On Thursday, I was a poet. A poet who supported herself by waiting tables at Applebee's and whose love for Jay-Z was rivaled only by an obsession with Public Enemy. I came from Indiana, where my grandparents still live, on a farm. I had a sister who was always setting me up on blind dates and always with terrible men. Men who didn't ride bikes. Who only drove. Who voted Republican.

On Thursday, that’s one of several characters I became in Mariano Pensotti’s theatrical installation Sometimes I Think, I Can See You, part of PICA’s Time-Based Art Festival. For the work, two writers are set up with laptops in a public place, making notes about those around them. Their text—straightforward observations, lyrical ruminations, outrageous imaginings—is immediately projected onto screens, for all to read. When I stopped by, one of the writers opted for a more abstract, almost poetic style:

she’s thinking about performing
a performance
featuring her bicycle

The other writer, meanwhile, developed an extensive story about me; an unfolding by turns fascinating and invasive. As the details mounted, I was met by competing desires: an urge to let the story unfurl, to see what other whimsical absurdity the writer would imagine about me, and the wish to correct all the ludicrous falsehoods and assert the truth. But I wasn’t waiting for a blind date! I might be a writer, but I’m not a poet! I don’t have a sister! I’ve never even been to Indiana!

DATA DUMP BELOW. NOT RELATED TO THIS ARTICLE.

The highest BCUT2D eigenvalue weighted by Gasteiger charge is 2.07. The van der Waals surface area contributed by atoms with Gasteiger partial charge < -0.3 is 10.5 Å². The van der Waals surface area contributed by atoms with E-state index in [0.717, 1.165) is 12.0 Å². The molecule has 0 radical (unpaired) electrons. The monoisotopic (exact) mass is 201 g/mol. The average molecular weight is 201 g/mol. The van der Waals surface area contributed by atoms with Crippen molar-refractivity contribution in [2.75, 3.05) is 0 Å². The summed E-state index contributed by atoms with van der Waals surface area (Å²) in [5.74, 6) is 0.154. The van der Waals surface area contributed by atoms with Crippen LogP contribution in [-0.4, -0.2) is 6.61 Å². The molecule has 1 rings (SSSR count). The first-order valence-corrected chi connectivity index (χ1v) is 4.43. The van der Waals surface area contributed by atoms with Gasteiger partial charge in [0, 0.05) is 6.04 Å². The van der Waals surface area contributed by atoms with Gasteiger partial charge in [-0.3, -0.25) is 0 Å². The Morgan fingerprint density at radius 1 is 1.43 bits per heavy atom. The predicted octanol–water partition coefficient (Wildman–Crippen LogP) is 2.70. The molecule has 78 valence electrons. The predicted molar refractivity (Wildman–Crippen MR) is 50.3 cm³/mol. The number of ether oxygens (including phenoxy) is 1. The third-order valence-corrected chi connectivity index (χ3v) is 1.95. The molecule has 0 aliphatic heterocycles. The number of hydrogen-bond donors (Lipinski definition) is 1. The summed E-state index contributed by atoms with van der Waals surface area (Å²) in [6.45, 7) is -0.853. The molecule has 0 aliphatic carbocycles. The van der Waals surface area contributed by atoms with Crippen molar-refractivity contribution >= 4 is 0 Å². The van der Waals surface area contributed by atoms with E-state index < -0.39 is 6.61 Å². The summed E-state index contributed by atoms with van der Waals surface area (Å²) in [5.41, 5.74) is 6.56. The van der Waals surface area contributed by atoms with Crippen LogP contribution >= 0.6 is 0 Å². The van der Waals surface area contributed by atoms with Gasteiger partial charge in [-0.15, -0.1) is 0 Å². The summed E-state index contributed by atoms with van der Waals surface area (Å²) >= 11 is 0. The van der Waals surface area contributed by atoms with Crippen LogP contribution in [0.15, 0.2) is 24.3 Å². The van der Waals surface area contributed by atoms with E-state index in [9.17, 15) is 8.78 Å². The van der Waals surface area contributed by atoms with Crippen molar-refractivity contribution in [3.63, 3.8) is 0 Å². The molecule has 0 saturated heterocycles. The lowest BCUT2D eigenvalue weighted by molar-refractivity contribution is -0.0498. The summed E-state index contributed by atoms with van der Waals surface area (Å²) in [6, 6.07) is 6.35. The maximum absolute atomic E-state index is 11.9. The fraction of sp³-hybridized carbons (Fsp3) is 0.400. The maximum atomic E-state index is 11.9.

I wondered: Were those around me taking the writer’s words as truth? Did they really think I enjoyed working at Lloyd Center? Another line appeared on the screen: They do have a Hot Topic. I glanced down at my outfit. Did I look like I shopped at Hot Topic? And there is the LA Fitness. She loves the gym. She does the Stairmaster for a couple hours, blasting out to Jay-Z and Public Enemy.

As my own biography developed, I began to wonder about the stories of those around me. I considered approaching them. “Do you really work for an environmental nonprofit?” I’d ask. “Are you really from Seattle?”

The woman on the bike is really hoping the woman doesn’t ask her if she’s registered to vote.

She doesn’t feel like being polite.

I didn’t? But what if I did? I didn’t know anymore. I froze—what if the woman collecting signatures did approach me? Would I want to prove the writer’s story true? Or would I want to contradict it, to demonstrate model civility?

When she didn’t approach me, I felt relieved. And when the writer moved onto another subject, I experienced another sense of relief—I wasn’t being observed any longer. But then, just as quickly, came a distinct sense of sadness—I wasn’t being observed any longer.